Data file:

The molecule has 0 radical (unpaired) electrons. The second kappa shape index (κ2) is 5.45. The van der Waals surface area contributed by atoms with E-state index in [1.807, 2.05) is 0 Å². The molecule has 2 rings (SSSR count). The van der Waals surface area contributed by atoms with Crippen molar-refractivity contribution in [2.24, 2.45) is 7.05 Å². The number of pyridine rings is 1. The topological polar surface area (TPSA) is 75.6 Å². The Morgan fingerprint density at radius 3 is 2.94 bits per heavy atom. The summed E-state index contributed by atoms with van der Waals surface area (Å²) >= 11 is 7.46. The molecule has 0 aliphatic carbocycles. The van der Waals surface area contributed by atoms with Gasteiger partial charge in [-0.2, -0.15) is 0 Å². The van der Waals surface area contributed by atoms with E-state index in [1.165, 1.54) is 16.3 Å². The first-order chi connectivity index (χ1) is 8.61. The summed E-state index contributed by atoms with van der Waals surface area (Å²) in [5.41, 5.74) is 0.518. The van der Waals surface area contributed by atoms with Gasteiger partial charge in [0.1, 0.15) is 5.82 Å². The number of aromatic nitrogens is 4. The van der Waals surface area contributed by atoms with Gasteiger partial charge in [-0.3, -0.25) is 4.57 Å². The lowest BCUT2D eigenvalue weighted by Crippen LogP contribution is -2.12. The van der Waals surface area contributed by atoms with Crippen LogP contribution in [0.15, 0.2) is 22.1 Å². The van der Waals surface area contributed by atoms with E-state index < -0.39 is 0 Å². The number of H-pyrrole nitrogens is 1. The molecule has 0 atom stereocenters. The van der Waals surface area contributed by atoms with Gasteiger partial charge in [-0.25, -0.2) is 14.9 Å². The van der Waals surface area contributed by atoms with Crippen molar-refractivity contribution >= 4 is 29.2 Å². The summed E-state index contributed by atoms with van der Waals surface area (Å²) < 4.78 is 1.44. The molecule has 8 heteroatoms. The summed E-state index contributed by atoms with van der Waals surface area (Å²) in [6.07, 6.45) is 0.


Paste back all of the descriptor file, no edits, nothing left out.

The molecule has 0 radical (unpaired) electrons. The second kappa shape index (κ2) is 5.45. The van der Waals surface area contributed by atoms with E-state index in [1.807, 2.05) is 0 Å². The molecule has 2 rings (SSSR count). The van der Waals surface area contributed by atoms with Crippen molar-refractivity contribution in [2.24, 2.45) is 7.05 Å². The number of pyridine rings is 1. The topological polar surface area (TPSA) is 75.6 Å². The Morgan fingerprint density at radius 3 is 2.94 bits per heavy atom. The summed E-state index contributed by atoms with van der Waals surface area (Å²) >= 11 is 7.46. The molecule has 0 aliphatic carbocycles. The van der Waals surface area contributed by atoms with Gasteiger partial charge in [-0.2, -0.15) is 0 Å². The van der Waals surface area contributed by atoms with E-state index in [1.165, 1.54) is 16.3 Å². The first-order chi connectivity index (χ1) is 8.61. The summed E-state index contributed by atoms with van der Waals surface area (Å²) in [5.41, 5.74) is 0.518. The van der Waals surface area contributed by atoms with Gasteiger partial charge in [0.1, 0.15) is 5.82 Å². The number of aromatic nitrogens is 4. The van der Waals surface area contributed by atoms with Gasteiger partial charge in [-0.3, -0.25) is 4.57 Å². The lowest BCUT2D eigenvalue weighted by Crippen LogP contribution is -2.12. The van der Waals surface area contributed by atoms with Crippen LogP contribution in [0.15, 0.2) is 22.1 Å². The van der Waals surface area contributed by atoms with E-state index < -0.39 is 0 Å². The number of H-pyrrole nitrogens is 1. The molecule has 0 atom stereocenters. The van der Waals surface area contributed by atoms with Gasteiger partial charge in [-0.25, -0.2) is 14.9 Å². The van der Waals surface area contributed by atoms with Crippen molar-refractivity contribution >= 4 is 29.2 Å². The summed E-state index contributed by atoms with van der Waals surface area (Å²) < 4.78 is 1.44. The molecule has 8 heteroatoms. The summed E-state index contributed by atoms with van der Waals surface area (Å²) in [6.07, 6.45) is 0.